Lake Champlain Chocolates Moving to Greener Pastures

Sep 27, 2006 8:28 PM  By

Lake Champlain Chocolates in October is moving its packaging, warehousing, and shipping divisions into a building down the street from its Burlington, VT, headquarters. Not only is the new 47,000 sq. ft.- location more than double the size of its old distribution center, it’s also a whole lot greener. The building boasts energy-efficient heating, ventilation, and air conditioning systems; lighting fixtures that incorporate daylight and occupancy sensors, and using natural light through energy-efficient skylights and windows; water-efficient plumbing fixtures; improved ventilation; vastly improved insulation which exceeds Burlington’s building code; and Forest Stewardship Council-certified finished woods. “We wanted to provide a healthy environment to work in,” says Lake Champlain Chocolates’ founder/president Jim Lampman.

The facility will meet or exceed standards set by the Leadership in Energy Efficiency and Design (LEED), a voluntary green building standard developed by the U.S. Green Building Council. Burlington’s Community and Economic Development office helped the company determine how to make the facility more energy efficient, as well as how to qualify for LEED certification. The LEED certification was important to Lake Champlain Chocolates, Lampman says, because it ensures the building is meeting the highest energy efficiency standards, and will lower the company’s overall power costs 42% per year from the start. The new building will have separate areas for packaging and distribution that will allow the company to better keep track of its inventory by channel.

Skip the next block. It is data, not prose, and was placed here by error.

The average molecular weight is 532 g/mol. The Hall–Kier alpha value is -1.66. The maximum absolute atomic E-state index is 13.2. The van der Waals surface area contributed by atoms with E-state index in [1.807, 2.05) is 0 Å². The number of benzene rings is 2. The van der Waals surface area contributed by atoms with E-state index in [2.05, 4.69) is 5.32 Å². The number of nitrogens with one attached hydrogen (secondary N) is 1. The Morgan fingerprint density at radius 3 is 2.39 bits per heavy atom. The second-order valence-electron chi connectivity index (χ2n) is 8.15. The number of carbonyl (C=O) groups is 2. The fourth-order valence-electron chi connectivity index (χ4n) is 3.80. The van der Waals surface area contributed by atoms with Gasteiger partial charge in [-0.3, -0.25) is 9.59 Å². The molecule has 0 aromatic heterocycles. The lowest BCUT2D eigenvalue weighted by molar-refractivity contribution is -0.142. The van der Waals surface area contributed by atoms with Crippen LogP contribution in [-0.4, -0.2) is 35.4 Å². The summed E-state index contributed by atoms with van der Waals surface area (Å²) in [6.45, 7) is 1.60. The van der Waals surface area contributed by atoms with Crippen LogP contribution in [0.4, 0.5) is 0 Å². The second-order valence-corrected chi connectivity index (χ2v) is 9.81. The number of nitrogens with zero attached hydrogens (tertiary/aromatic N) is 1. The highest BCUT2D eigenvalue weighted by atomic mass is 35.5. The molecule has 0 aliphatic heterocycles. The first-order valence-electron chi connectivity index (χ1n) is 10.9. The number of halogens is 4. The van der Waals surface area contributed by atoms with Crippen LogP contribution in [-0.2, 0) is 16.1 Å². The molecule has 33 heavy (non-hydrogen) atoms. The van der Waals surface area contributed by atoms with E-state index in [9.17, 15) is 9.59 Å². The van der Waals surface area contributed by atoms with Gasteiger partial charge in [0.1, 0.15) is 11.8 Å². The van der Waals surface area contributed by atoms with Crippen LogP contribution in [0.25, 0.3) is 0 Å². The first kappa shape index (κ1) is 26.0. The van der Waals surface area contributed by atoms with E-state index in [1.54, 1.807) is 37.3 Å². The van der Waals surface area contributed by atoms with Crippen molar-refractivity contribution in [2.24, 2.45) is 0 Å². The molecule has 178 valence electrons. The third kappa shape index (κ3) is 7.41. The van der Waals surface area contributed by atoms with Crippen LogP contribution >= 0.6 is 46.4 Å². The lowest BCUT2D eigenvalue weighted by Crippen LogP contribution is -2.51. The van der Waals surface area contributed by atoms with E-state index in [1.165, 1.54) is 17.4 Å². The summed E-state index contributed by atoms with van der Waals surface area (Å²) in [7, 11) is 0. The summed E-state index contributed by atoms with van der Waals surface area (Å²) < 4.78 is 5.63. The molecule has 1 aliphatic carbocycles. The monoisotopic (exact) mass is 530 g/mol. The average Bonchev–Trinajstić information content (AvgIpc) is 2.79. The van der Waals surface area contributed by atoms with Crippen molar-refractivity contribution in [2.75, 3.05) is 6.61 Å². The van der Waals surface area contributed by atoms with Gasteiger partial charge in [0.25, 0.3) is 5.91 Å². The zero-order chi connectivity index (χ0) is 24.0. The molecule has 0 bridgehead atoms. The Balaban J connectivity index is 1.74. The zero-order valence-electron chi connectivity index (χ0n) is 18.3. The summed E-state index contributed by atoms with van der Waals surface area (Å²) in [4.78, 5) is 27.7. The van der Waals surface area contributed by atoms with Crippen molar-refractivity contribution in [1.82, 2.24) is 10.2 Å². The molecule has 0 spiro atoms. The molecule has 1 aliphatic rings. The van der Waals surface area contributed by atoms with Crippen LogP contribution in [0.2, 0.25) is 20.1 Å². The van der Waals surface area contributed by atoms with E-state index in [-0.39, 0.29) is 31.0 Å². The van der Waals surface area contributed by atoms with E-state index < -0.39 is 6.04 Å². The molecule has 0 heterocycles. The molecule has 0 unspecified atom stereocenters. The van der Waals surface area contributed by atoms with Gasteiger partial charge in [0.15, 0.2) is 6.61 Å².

Founded in 1983, Lake Champlain Chocolates includes three stores in Vermont, a catalog, Website, and a wholesale business, from which Champlain derives 75% of its sales. According to Lampman, at 10% of sales, mail order/Web comprises the smallest part of the business, while retail stores make up remaining 15%. The company employs about 80 people, half of whom will move to the new site, while administration and production workers will remain in the original location. It wasn’t just the new facility’s close proximity that made it so attractive to Lake Champlain, however. The company jumped at the chance to be able to rehab the building, which formerly housed a plastic brush manufacturer, as part of its civic duty. “It’s not all about selling chocolates,” Lampman says. “It’s about giving back to the community. We’ve restored an eyesore on Pine St., and it’s a helluva building.”